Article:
All sorts of jazz, free jazz and improv. Never for money, always for love.
Sedona, Arizona is home to a series of peculiar structures. To the layperson eye they are little more than cobbled together cairns slowly crumbling to dust. But to the local populace of crystal-wearing, chakra-obssessed mystics these stone piles are focal points, dots on a metaphysical map where spiritual energy pools in abundance and believers gain regular ingress to other states of consciousness. To the jazz fan the imperfect analogues are legendary clubs, venues where doyens stride the stage and make history as they build on the music night after night. The Village Vanguard, The Velvet Lounge, The Bimhaus, these are but a few. Thanks to the assiduous efforts of Ayler Records the Glenn Miller Café is earning a ranking among the number.
Jan Ström refers to the Café as the label's "number one 'studio'." That's no errant boast given that at least seven of the imprint's releases to date were birthed within its walls. I can't help pondering what the cafés supper club friendly namesake would have thought of much of the improv-centric music radiating from the stage. Whatever his possible opinion of the place, the incongruity often makes for some delightful irony; especially when ensembles like the Lars Göran Ulander Trio are the purveyors for an evening. In common with certain others on the Ayler roster including Anders Gahnold and Martin Küchen, Ulander represents relatively obscure surname to most non-European jazz listeners. His work on the Ayler-released Per Henrik Wallin compilation The Stockholm Tapes helped reverse the tide of American anonymity, but those recordings dated from the 70s. This recent one connotes his commercial debut as leader and presents a saxophonist still in possession of considerable creative skills.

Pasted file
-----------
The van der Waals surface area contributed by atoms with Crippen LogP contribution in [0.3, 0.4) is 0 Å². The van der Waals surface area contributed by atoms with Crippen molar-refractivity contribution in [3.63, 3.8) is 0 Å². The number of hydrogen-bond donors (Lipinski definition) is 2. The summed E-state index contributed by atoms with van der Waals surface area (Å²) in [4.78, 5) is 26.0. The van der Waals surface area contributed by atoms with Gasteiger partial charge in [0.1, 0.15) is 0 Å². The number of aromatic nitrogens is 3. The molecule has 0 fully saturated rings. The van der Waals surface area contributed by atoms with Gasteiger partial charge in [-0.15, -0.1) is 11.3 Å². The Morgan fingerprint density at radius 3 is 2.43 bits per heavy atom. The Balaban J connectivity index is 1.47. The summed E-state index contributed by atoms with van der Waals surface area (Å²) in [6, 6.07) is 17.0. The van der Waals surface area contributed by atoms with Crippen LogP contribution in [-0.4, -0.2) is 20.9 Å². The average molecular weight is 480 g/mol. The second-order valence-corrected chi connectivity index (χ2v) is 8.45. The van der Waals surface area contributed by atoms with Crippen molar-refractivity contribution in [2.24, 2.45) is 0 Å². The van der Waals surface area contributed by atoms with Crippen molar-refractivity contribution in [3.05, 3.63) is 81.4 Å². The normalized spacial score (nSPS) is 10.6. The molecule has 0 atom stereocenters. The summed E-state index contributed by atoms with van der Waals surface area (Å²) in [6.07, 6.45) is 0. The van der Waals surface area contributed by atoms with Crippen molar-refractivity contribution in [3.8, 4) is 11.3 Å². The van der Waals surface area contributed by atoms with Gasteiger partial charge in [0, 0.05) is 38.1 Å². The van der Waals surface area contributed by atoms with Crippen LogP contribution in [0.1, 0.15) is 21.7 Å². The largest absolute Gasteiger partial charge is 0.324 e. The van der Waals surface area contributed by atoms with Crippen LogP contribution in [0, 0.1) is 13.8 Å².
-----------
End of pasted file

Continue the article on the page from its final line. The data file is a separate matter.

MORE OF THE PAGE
Joining Ulander in the trio are two seemingly incongruous compatriots. My experience with Palle Danielsson is pretty much limited to his work on various ECM outings, mostly in the company of talented, but sometimes overly-sedate pianist Bobo Stenson. Paal Nilssen-Love frequently represents the other side of the coin, a powerhouse drummer comfortable in the company of Brötzmann and Gustafsson and one who a breaks a heavy beading sweat every time behind his kit. The two players meet beautifully in the middle between their respective poles, Danielssonn producing a full-bodied tensile thrum when it comes to pizzicato and Nilssen-Love favoring nuance as much as brawn in his myriad rhythms. Ulander trolls the lower regions of his alto, brushing the tenor range with a tone furrowed by emotive veracity.
"Tabula Raasa G.M.C.," first of three lengthy collective improvisations, finds the three reaching a flexible consensus that sustains for nearly the entire set. The Mingusian anthem "What Love" serves as a fitting median piece. The leader engages Danielsson in a dialogue worthy of the source incarnations, mixing dialects of Dolphy and McLean in a continuation of a conference initiated on the earlier, enigmatically-titled "Intrinsic Structure I." Sprawling in scope, "Ionizacion- Variaciones E.V." borrows kernels from Varese's epochal percussion ensemble piece and injects slivers of jazz time. All three tracks feature propulsion-packed, texture-stacked solos by Nilssen-Love. Ulander's own "J.C. Drops" closes the concert and he shows an even stronger abiding influence of Art Pepper in his velocious, often piercing lines.
Add Ulander's name to those of others like James Finn, Bill Gagliardi and Stephen Gauci, saxophonists of the far-better-late-than-never fraternity who are finally receiving some measure of their due. And thanks to the Glenn Miller Café, a venue slowly accruing legendary status, for help making it happen.
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